One embodiment of an extension member 34 according to this invention is shown particularly in FIGS. 1-8. The extension member 34 is elongate and adapted to extend percutaneously from the body when the anchor 12 is secured to the patient's vertebrae 14. The elongate extension member 34 in this embodiment is an elongate tubular sleeve having a generally arcuate sidewall 40 with a generally circular cross-sectional configuration. The extension member 34 has a first more proximal end 42 adapted to be coupled to the anchor head 24 and the second or distal end 38 adapted to be positioned percutaneously for access to the anchor head 24 through a lumen 44 formed by the arcuate sidewall 40 of the extension member 34. The first end 42 of the extension member 34 includes a flange 46 having an enlarged diameter relative to the sidewall 40 of the extension member 34. As shown most clearly in FIGS. 2-4, the flange 46 has an upper and a lower portion 46 a, 46 b with a shoulder 48 formed in between them. A beveled rim 50 forms a transition from the flange 46 to the sidewall 40 of the extension member 34. As shown in FIGS. 2 and 3, the extension member 34 includes a full-length slot 36 a and a proximal slot 36 b positioned diametrically opposite from the full-length slot 36 a. Both of the slots 36 a, 36 b are in communication with the proximal end 42 of the extension member 34 proximate the flange 46.

Referring particularly to FIGS. 5 and 6, a socket 52 is formed on the interior of the flange 46 and is sized and configured to meet with the anchor head 24 when the extension member 34 is mounted to the anchor 12. In this embodiment of the invention, the socket 52 has a generally upwardly tapered configuration with a throat or entry region 54 being more narrow than the upper portion of the socket 52. This contour corresponds to the contour of the anchor head 24 thereby providing a snug and secure mating relationship as shown generally in FIG. 6.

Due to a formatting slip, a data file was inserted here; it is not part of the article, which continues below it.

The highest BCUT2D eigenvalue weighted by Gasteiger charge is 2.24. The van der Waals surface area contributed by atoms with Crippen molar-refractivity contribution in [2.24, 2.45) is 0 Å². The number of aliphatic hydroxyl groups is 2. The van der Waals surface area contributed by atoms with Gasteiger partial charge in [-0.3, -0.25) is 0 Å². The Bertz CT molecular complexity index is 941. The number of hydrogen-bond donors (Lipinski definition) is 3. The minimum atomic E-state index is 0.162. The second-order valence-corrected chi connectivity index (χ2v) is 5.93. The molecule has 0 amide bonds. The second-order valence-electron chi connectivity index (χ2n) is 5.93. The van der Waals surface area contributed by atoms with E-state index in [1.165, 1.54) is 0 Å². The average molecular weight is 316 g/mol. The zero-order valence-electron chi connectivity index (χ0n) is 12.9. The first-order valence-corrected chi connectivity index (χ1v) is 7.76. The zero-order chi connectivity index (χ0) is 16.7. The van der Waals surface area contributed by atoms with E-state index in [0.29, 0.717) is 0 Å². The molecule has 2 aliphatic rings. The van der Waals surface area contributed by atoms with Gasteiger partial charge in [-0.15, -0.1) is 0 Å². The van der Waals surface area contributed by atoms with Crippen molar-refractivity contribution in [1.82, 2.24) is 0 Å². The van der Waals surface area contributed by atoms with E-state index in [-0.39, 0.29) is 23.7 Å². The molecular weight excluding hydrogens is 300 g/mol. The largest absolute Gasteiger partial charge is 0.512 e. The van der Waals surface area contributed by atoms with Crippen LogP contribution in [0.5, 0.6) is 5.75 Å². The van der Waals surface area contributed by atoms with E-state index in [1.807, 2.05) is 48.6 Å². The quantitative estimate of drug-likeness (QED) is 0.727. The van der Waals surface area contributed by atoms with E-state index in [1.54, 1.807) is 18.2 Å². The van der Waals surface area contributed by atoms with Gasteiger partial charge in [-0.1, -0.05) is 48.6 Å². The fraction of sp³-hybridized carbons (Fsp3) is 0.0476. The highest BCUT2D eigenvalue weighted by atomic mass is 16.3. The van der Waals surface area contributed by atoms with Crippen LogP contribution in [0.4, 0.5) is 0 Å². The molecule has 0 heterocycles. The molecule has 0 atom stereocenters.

One aspect of the extension member 34 according to this embodiment of the invention is one or more slits 56 in the flange 46 which allow the flange 46 to temporarily expand or deform while the extension member 34 is being coupled to or uncoupled from the anchor 12. As shown most clearly in FIGS. 2-4, the flange 46 includes a number of minor slits 56 a which have a main portion 58 angled relative to the longitudinal axis of the extension member 34 and terminate in the lower portion 46 b of the flange with a hook 60. One or more major slits 56 b are also provided in the flange 46 and the major slits include a main portion 58 similar to the configuration of the minor slits. The major slits each also include an adjoining hook portion 60. The minor slits 56 a terminate with the hook portion 60 whereas the major slits 56 b include an angled portion 62 projecting from the hook portion 60. The angled portion 62 transitions the major slit 56 b through the shoulder 48 of the flange 46. The major slit 56 b terminates in a keyhole-shaped configuration 64 which is aligned generally with the longitudinal axis of the extension member 34 (FIG. 4). In alternative embodiments, any number and/or configuration of sized or shaped slits can be used to provide for the desired deflection characteristics.

The major and minor slits 56 ab, 56 a allow the flange 46 of the extension member 34 to temporarily expand as the throat 54 of the extension member 34 passes over the outwardly tapered distal portion 66 of the anchor head 24. Continued downward movement of the extension member 34 as shown in FIG. 5 allows the larger diameter portion 66 of the anchor head 24 to enter into the larger diameter portion of the socket 52 in the flange 46 and the reduced neck region 68 of the anchor head 24 seats within the reduced diameter throat 54 of the flange 46. The slits 56 allow the flange 46 to expand outwardly as shown in FIG. 5 until the anchor head 24 is seated within the socket 52 as shown in FIG. 6. At that time, the slits 56 allow the flange 46 on the extension member 34 to relax into a mating configuration with the anchor head 24.

While the portion 66 of the anchor head 24 and the socket 52 are shown and described as having tapered, mating configuration, other configurations and designs are envisioned within the scope of this invention to provide a retained fit between the extension member 34 and the anchor head 24.